Best Fit—Not!

2 08 2014

~ I’ve always looked at challenges as opportunities to learn but I also understand and acknowledge that some things simply suit others better than they do me.


Those Commonly Mispronounced Last Names

21 12 2007

Having worked as a publishing consultant for a Canadian-owned, Random House-affiliate publishing services providing company was the closest that I ever had to working for a call center.   Because we catered to mostly North American clients, we had to speak, well, at least passable American English.  Not having undergone any American accent training, I still felt that my English (and other Anglicized words)-speaking skills are somehow above average. 

I never liked trying to sound American by talking nasally.  I’d sound like someone with speech problems like some people I know.  Hehe.  So, I went into training and since I am not at all an idiot, I learned what I was supposed to learn within the period allotted for the process, far more quickly, I believe.  Our trainers were a bunch of characters.  But then again, trainees—and students for that matter—always make fun of their trainers and teachers. 

The first month was a lot of fun.  Our American department head gave us the permission to take 10-minute breaks in between 60-minute of straight serious work.  Those were on top of our lunch breaks and two 15-minute breaks.  That was pure heaven for smokers like us and for non-smokers who took the same breaks as we did to chat and talk about the “characters” in the office.  Since we were told to speak English at all times then, we did.  So breaks were a bunch of breaks indeed filled with funny anecdotes in English.  There were 9 of us in our batch.  We were supposed to be a part of the first batch of 12 but since the first three—who later became our supervisors—were taken in before the Christmas break and they needed hands on deck (not on the dick, you, you!) then, we were considered the 1 1/2 batch.  Hehe. 

So anyway, the main criterion for the beauty contest—er—for hiring us was our English speaking skills.  Our American department head conducted one on one interviews and if you pass his standards—meaning he understands the way you speak and you get to deliver the answers to his questions the way he wants to hear them—then you’re hired.  So we were super proud to have been hired into a position that promised at least a basic fee of twenty grand, well, not in dollars, but in pesos.  We were also given the chance to earn commissions.  It was a good deal!  I will keep mum about what went on after that in terms of monetary concerns because I don’t want to rouse the sleeping monsters here and there. 

The first day we went live—call potential clients—we got lost.  One of the major problems?  Pronunciation of last names.  Pronouncing places wasn’t much of a problem because somehow, I already knew how to properly most of them, like Tucson/TOO-sahn/in Arizona,  Cayce /KAY • see/ in South Carolina, Des Moines /dih-MOYN/ in Iowa, Leicester /LESS-tur/ in Massachusetts, Reading /RED-ing/ (not like READING from the base verb READ!) in Pennsylvannia and many others. 

Nope, we were not given any help in that department.  What I did was create my own pronunciation guide.  Well, it all boils down to etymology for some.  And if you really can’t pronounce it properly, it’s best to politely ask the owner of the name.  I once looked for a Miss Augusta Something only to find out that he’s a HE.  Some countries don’t go by the usual Filipino convention of names ending with (Mario) O or U for men and A (Maria) for women.  By the way, my parents names are Gregorio and Gregoria.  Talk about soulmates!  LOL.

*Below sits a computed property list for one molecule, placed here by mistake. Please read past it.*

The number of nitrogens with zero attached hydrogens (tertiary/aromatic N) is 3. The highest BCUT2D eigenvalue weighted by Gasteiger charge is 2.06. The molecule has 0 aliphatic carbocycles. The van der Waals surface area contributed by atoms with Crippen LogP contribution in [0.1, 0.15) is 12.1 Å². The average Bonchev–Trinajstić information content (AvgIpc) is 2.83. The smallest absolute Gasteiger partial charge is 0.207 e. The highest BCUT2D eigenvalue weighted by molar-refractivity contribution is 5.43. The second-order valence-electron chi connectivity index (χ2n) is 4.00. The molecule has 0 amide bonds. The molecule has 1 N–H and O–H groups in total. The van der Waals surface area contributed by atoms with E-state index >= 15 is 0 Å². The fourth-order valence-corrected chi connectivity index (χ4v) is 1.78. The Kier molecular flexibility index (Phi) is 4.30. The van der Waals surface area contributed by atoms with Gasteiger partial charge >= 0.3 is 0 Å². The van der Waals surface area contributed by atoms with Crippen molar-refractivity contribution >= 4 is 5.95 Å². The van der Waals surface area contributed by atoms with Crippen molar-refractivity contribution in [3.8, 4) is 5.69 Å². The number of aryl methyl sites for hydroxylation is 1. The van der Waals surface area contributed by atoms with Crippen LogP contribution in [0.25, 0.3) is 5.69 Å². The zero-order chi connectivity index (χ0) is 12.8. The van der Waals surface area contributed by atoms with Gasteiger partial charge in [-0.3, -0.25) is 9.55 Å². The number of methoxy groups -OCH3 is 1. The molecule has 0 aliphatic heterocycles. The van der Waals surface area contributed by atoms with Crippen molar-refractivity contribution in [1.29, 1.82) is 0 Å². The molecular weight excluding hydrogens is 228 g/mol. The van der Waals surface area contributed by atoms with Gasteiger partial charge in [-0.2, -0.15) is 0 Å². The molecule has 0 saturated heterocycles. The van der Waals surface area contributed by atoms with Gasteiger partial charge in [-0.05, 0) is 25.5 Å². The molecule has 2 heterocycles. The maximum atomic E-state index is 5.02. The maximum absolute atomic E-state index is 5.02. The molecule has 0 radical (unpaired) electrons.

My research enabled me to learn some new things and to affirm those that I already knew.  I thought it would be nice to share the fruits of my research here.  How’s that?  Most of them are from Inoglo, and The Budget Fashionista.

I started with author’s names. 

Paulo Coelhopaw-LU ko-wel-YU (my own version based on the IPA guide)

Chuck Palahniukchuhk PALL-uh-nik

Ayn Randine rand

Roland Barthesroll-AH(NG) bart

J.R.R Tolkien“TOLL”-keen

Ivan Illichih-VAHN IH-lich

Jodi PicoultJOE-dee PEE-koe

Marcel Proustmar-SELL proost

Kathy ReichsKA-thee ryks

Jon Scieszkajahn SHESS-kuh

Fyodor Mikhailovich DostoevskyFYOE-dur mih-HY-loe-vich dahs-tuh-YEF-skee

J K Rowling—“rolling

Then artists:

Jan van Eyckyahn fuhn ike



Eugene Delacroixuu-ZHEHN deh-lah-krwah

Edgar DegasED-gar duh-GAH

Claude Monetkload moe-nay

Paul Gauguinpall go-GA

Jean-Auguste Ingreszhahn-o-gust angg

And what last name pronunciation guide would be complete without fashion designers?  So here’s a not-so-complete guide from The Budget Fashionista.  They’re divided into A-G, H-M, and N-Z

Giorgio Armani: Jor-ji-o Ar-ma-nee
Manolo Blahnik: Muh-no-low blah- nick
Andre Courreges: AN-Dre Courreges
Balenciaga: Bal-en-see-AH-gah
Bottega Veneta: Bo-TAY-ga Ve-NE-tah
Roberto Cavalli: RO-ber-to Ka-VA-lee
Chanel: Sha-nel
Chloé: KLO-ee
Comme des Garcons: KUM de Gar-SOHN
Christian Dior: KRE-shtaan DEE-or
Dolce and Gabbana: DOL-chay and Gab-BAH-nah
Ellen Tracy: EL-lin TRAY-see
Salvatore Ferragamo: Sal- va- tor Ferr-A-ga-mo
Gianfranco Ferre: Gee-an-fran-ko Ferr-ay
John Galliano: Gall-lee-a-no
Givenchy: Gee-von-she
Halston: Hall-stun
Hermes: Air-mez
Hugo Boss: He-you-go Bo-s
Imitation of Christ: Em-ma-ta-shun of Cry-st
Marc Jacobs: Ma-rk Jay-kob-s
Betsey Johnson: BET-see JON-sun
Calvin Klein: CAL-vin KLYIN
Donna Karan (DKNY): Don-NAH KA-ran
Michael Kors: My-kal Ko-ors
Karl Lagerfeld: Ka-ral La-ger-fell-d
Helmut Lang: Hell- Mut Lay-ng
Jeanne Lanvin: John La- vin